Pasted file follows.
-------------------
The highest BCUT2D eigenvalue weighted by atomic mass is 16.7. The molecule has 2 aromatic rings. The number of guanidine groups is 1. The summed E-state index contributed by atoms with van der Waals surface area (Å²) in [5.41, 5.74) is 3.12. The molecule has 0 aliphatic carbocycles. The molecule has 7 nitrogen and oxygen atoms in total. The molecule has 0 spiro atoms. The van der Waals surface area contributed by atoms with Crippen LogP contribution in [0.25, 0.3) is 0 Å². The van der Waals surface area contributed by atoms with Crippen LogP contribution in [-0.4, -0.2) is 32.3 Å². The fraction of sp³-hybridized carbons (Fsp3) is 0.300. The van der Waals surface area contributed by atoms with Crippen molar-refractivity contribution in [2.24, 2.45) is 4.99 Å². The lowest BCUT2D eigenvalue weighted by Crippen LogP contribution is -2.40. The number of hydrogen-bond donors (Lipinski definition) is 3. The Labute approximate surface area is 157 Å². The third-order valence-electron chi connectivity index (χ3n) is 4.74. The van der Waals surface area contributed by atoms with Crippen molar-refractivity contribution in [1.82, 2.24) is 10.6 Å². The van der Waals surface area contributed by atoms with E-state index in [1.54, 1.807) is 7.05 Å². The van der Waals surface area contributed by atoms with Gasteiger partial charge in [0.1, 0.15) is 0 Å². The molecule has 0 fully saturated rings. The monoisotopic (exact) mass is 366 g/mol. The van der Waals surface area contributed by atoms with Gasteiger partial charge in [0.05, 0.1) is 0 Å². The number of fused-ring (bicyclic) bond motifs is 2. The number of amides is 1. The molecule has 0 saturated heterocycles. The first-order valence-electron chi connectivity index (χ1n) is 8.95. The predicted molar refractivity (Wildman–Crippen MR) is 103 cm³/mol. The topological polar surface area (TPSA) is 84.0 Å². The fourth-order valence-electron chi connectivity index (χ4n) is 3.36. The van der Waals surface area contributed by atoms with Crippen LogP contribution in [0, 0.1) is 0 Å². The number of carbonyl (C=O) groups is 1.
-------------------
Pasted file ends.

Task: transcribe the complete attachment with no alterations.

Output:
The highest BCUT2D eigenvalue weighted by atomic mass is 16.7. The molecule has 2 aromatic rings. The number of guanidine groups is 1. The summed E-state index contributed by atoms with van der Waals surface area (Å²) in [5.41, 5.74) is 3.12. The molecule has 0 aliphatic carbocycles. The molecule has 7 nitrogen and oxygen atoms in total. The molecule has 0 spiro atoms. The van der Waals surface area contributed by atoms with Crippen LogP contribution in [0.25, 0.3) is 0 Å². The van der Waals surface area contributed by atoms with Crippen LogP contribution in [-0.4, -0.2) is 32.3 Å². The fraction of sp³-hybridized carbons (Fsp3) is 0.300. The van der Waals surface area contributed by atoms with Crippen molar-refractivity contribution in [2.24, 2.45) is 4.99 Å². The lowest BCUT2D eigenvalue weighted by Crippen LogP contribution is -2.40. The number of hydrogen-bond donors (Lipinski definition) is 3. The Labute approximate surface area is 157 Å². The third-order valence-electron chi connectivity index (χ3n) is 4.74. The van der Waals surface area contributed by atoms with Crippen molar-refractivity contribution in [1.82, 2.24) is 10.6 Å². The van der Waals surface area contributed by atoms with E-state index in [1.54, 1.807) is 7.05 Å². The van der Waals surface area contributed by atoms with Gasteiger partial charge in [0.1, 0.15) is 0 Å². The molecule has 0 fully saturated rings. The monoisotopic (exact) mass is 366 g/mol. The van der Waals surface area contributed by atoms with Gasteiger partial charge in [0.05, 0.1) is 0 Å². The number of fused-ring (bicyclic) bond motifs is 2. The number of amides is 1. The molecule has 0 saturated heterocycles. The first-order valence-electron chi connectivity index (χ1n) is 8.95. The predicted molar refractivity (Wildman–Crippen MR) is 103 cm³/mol. The topological polar surface area (TPSA) is 84.0 Å². The fourth-order valence-electron chi connectivity index (χ4n) is 3.36. The van der Waals surface area contributed by atoms with Crippen LogP contribution in [0, 0.1) is 0 Å². The number of carbonyl (C=O) groups is 1.